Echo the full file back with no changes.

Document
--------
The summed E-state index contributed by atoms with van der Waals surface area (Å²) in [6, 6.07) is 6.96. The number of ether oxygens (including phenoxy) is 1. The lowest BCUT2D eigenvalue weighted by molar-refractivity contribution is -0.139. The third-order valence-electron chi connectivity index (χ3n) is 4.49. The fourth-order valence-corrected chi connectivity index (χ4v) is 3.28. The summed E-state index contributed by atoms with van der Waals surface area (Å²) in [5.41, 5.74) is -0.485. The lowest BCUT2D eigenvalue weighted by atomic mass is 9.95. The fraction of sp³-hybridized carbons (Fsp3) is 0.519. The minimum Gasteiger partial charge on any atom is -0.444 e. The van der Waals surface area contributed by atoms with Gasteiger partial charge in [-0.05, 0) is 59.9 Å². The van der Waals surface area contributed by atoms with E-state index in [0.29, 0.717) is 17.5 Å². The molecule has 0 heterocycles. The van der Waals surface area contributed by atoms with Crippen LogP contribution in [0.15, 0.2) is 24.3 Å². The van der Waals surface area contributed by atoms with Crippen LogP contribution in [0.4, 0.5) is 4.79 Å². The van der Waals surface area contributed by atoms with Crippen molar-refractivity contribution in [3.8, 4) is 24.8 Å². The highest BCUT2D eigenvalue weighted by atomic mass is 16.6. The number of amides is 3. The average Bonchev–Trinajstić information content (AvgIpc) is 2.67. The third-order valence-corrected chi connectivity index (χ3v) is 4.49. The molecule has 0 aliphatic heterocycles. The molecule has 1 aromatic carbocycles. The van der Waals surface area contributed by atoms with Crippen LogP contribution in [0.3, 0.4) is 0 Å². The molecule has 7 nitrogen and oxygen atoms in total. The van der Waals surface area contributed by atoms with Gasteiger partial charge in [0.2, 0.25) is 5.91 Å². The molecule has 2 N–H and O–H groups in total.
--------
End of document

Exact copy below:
The summed E-state index contributed by atoms with van der Waals surface area (Å²) in [6, 6.07) is 6.96. The number of ether oxygens (including phenoxy) is 1. The lowest BCUT2D eigenvalue weighted by molar-refractivity contribution is -0.139. The third-order valence-electron chi connectivity index (χ3n) is 4.49. The fourth-order valence-corrected chi connectivity index (χ4v) is 3.28. The summed E-state index contributed by atoms with van der Waals surface area (Å²) in [5.41, 5.74) is -0.485. The lowest BCUT2D eigenvalue weighted by atomic mass is 9.95. The fraction of sp³-hybridized carbons (Fsp3) is 0.519. The minimum Gasteiger partial charge on any atom is -0.444 e. The van der Waals surface area contributed by atoms with Gasteiger partial charge in [-0.05, 0) is 59.9 Å². The van der Waals surface area contributed by atoms with E-state index in [0.29, 0.717) is 17.5 Å². The molecule has 0 heterocycles. The van der Waals surface area contributed by atoms with Crippen LogP contribution in [0.15, 0.2) is 24.3 Å². The van der Waals surface area contributed by atoms with Crippen LogP contribution in [0.4, 0.5) is 4.79 Å². The van der Waals surface area contributed by atoms with Crippen molar-refractivity contribution in [3.8, 4) is 24.8 Å². The highest BCUT2D eigenvalue weighted by atomic mass is 16.6. The number of amides is 3. The average Bonchev–Trinajstić information content (AvgIpc) is 2.67. The third-order valence-corrected chi connectivity index (χ3v) is 4.49. The molecule has 0 aliphatic heterocycles. The molecule has 1 aromatic carbocycles. The van der Waals surface area contributed by atoms with Crippen LogP contribution in [0.3, 0.4) is 0 Å². The molecule has 7 nitrogen and oxygen atoms in total. The van der Waals surface area contributed by atoms with Gasteiger partial charge in [0.2, 0.25) is 5.91 Å². The molecule has 2 N–H and O–H groups in total.